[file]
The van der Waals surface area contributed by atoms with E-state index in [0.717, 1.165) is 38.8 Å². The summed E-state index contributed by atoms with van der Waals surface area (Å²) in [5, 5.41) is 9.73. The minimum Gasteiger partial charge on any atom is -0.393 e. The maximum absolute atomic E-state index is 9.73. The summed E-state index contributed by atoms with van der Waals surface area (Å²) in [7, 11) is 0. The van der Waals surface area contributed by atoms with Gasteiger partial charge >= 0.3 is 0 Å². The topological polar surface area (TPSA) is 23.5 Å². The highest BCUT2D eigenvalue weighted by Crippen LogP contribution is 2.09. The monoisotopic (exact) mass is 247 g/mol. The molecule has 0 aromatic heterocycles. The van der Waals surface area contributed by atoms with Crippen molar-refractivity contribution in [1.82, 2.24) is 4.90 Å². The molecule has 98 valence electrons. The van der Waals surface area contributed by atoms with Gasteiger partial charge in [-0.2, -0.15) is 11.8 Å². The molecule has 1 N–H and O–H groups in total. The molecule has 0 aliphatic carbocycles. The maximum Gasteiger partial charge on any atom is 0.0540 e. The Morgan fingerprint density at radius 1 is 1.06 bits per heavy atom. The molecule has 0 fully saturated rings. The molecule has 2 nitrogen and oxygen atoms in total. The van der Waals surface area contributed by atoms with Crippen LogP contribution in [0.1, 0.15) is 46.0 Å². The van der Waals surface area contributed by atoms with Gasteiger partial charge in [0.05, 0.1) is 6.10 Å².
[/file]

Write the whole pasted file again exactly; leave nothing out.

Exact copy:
The van der Waals surface area contributed by atoms with E-state index in [0.717, 1.165) is 38.8 Å². The summed E-state index contributed by atoms with van der Waals surface area (Å²) in [5, 5.41) is 9.73. The minimum Gasteiger partial charge on any atom is -0.393 e. The maximum absolute atomic E-state index is 9.73. The summed E-state index contributed by atoms with van der Waals surface area (Å²) in [7, 11) is 0. The van der Waals surface area contributed by atoms with Gasteiger partial charge >= 0.3 is 0 Å². The topological polar surface area (TPSA) is 23.5 Å². The highest BCUT2D eigenvalue weighted by Crippen LogP contribution is 2.09. The monoisotopic (exact) mass is 247 g/mol. The molecule has 0 aromatic heterocycles. The van der Waals surface area contributed by atoms with Crippen molar-refractivity contribution in [1.82, 2.24) is 4.90 Å². The molecule has 98 valence electrons. The van der Waals surface area contributed by atoms with Gasteiger partial charge in [-0.2, -0.15) is 11.8 Å². The molecule has 1 N–H and O–H groups in total. The molecule has 0 aliphatic carbocycles. The maximum Gasteiger partial charge on any atom is 0.0540 e. The Morgan fingerprint density at radius 1 is 1.06 bits per heavy atom. The molecule has 0 fully saturated rings. The molecule has 2 nitrogen and oxygen atoms in total. The van der Waals surface area contributed by atoms with Crippen LogP contribution in [0.1, 0.15) is 46.0 Å². The van der Waals surface area contributed by atoms with Gasteiger partial charge in [0.05, 0.1) is 6.10 Å².